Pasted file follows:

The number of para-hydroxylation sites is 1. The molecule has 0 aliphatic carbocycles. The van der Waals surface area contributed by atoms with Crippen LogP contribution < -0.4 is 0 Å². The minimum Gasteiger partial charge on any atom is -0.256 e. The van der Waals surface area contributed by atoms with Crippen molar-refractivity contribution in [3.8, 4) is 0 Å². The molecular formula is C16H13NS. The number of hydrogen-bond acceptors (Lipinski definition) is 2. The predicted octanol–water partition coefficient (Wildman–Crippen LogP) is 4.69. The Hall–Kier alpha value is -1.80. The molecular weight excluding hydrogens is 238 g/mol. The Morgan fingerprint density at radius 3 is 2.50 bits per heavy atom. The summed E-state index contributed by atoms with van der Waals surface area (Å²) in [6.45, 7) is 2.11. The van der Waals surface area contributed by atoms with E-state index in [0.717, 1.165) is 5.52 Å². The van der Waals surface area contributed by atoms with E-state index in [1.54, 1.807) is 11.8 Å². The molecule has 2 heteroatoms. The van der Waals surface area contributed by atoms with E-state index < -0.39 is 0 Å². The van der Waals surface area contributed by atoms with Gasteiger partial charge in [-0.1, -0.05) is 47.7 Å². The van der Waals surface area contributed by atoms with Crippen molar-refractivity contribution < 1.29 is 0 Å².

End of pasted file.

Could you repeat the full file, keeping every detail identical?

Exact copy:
The number of para-hydroxylation sites is 1. The molecule has 0 aliphatic carbocycles. The van der Waals surface area contributed by atoms with Crippen LogP contribution < -0.4 is 0 Å². The minimum Gasteiger partial charge on any atom is -0.256 e. The van der Waals surface area contributed by atoms with Crippen molar-refractivity contribution in [3.8, 4) is 0 Å². The molecular formula is C16H13NS. The number of hydrogen-bond acceptors (Lipinski definition) is 2. The predicted octanol–water partition coefficient (Wildman–Crippen LogP) is 4.69. The Hall–Kier alpha value is -1.80. The molecular weight excluding hydrogens is 238 g/mol. The Morgan fingerprint density at radius 3 is 2.50 bits per heavy atom. The summed E-state index contributed by atoms with van der Waals surface area (Å²) in [6.45, 7) is 2.11. The van der Waals surface area contributed by atoms with E-state index in [0.717, 1.165) is 5.52 Å². The van der Waals surface area contributed by atoms with E-state index in [1.54, 1.807) is 11.8 Å². The molecule has 2 heteroatoms. The van der Waals surface area contributed by atoms with E-state index < -0.39 is 0 Å². The van der Waals surface area contributed by atoms with Gasteiger partial charge in [-0.1, -0.05) is 47.7 Å². The van der Waals surface area contributed by atoms with Crippen molar-refractivity contribution < 1.29 is 0 Å².